4. Try to Plan Ahead in Advance
I love a spontaneous trip, but that doesn’t work well when your kids are in school. It’s easy to guess holiday trips because schools have the same breaks every year.
I suggest scheduling vacations that overlap with school holidays in advance because holidays often sell out because so many families plan to do the same thing.
5. Communicate with Teachers and School Staff
Some teachers are more open to families traveling than others, and communication is key if you decide to take your child out of school to travel. However, one of the biggest problems teachers have is parents not ensuring their kids complete assignments.
Don’t be that parent.
If you’re going to travel when school is in session, it’s your responsibility to ensure your child completes all of their assignments. The teacher shouldn’t have to catch your child up during the class time.
6. Plan to Ensure Work in Completed
Speaking of completing assignments, you have to be purposeful about this when you travel. Taking your kids out of school doesn’t mean they’re excused from all work and learning.
If your kids will miss a test, ask if they can take the test earlier rather than later as a sign that you take your child’s education seriously.
You need to have a plan to guarantee your child will finish their work. For example, when are they going to do homework? Are you planning to make time each day during the trip or when they return? Your child should bring all of their work back with them when they go back to school, ideally.
7. Let the School Know Well in Advance
As I mentioned before, a spontaneous trip isn’t always a good idea when your child is in school. It’s best to plan traveling so that you can let all parties involved know as soon as possible.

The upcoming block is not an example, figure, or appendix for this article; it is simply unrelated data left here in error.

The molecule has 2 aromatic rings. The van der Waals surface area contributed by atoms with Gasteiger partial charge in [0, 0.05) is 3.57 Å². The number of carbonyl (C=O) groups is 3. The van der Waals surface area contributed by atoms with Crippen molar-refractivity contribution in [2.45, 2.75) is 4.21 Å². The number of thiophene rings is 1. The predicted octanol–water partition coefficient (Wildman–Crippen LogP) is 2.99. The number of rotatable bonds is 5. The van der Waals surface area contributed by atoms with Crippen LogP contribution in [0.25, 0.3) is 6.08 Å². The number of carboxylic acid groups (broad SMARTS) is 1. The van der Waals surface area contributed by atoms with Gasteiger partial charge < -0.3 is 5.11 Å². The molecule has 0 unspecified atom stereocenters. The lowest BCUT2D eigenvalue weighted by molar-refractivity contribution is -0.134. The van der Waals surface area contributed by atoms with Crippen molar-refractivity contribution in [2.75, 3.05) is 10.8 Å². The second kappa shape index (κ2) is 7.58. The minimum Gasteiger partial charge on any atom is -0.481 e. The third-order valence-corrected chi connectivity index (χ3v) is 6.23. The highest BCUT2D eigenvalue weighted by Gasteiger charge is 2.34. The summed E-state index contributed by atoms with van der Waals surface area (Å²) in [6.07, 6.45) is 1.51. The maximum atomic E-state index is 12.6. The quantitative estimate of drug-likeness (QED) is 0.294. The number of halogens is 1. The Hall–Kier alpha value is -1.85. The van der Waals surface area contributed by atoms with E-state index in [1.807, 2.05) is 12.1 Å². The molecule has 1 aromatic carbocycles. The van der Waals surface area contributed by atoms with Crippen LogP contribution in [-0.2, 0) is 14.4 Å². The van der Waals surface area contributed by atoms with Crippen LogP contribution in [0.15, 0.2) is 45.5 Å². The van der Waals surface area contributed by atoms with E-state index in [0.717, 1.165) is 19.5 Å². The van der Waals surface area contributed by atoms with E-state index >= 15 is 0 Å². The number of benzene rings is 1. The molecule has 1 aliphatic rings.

As your child gets older, they become more involved with activities.
Not only will your child have school, but chances are they’ll also be involved with clubs, sports, and lessons. Start an open dialogue with all of your children’s teachers, letting them know as far in advance as possible of your plans.
8. Always Include Education When Traveling
While traveling, make an effort to include anything educational into your trip. Most locations have age-appropriate attractions that will teach your child about something new or exciting.
9. Understand Older Kids Might Not Want to Travel
As your child gets older, understand that your child might not want to travel. Talk to your child; there will be events that your child loves and won’t want to miss.
We might love traveling, and our kids do as well, but they love other things. If your kids are involved in sports, make sure not to travel during games. They work too hard during practice to miss games when it’s easily avoidable.
Older kids tend to be involved and have more commitments that they don’t want to miss.
10. Consider Homeschooling
Some families have significant traveling goals, like spending a month or two in Europe. Those are amazing goals, but to avoid disrupting your child’s education, homeschooling might be a better fit for your family to give you the ultimate flexibility with attendance.
Traveling during the school year is a great opportunity for your family to spend more time together, but make sure you do so with plenty of consideration. Their education is just as important, so you need to be sure that the school and teachers know and that you’re prepared to help your kids catch up.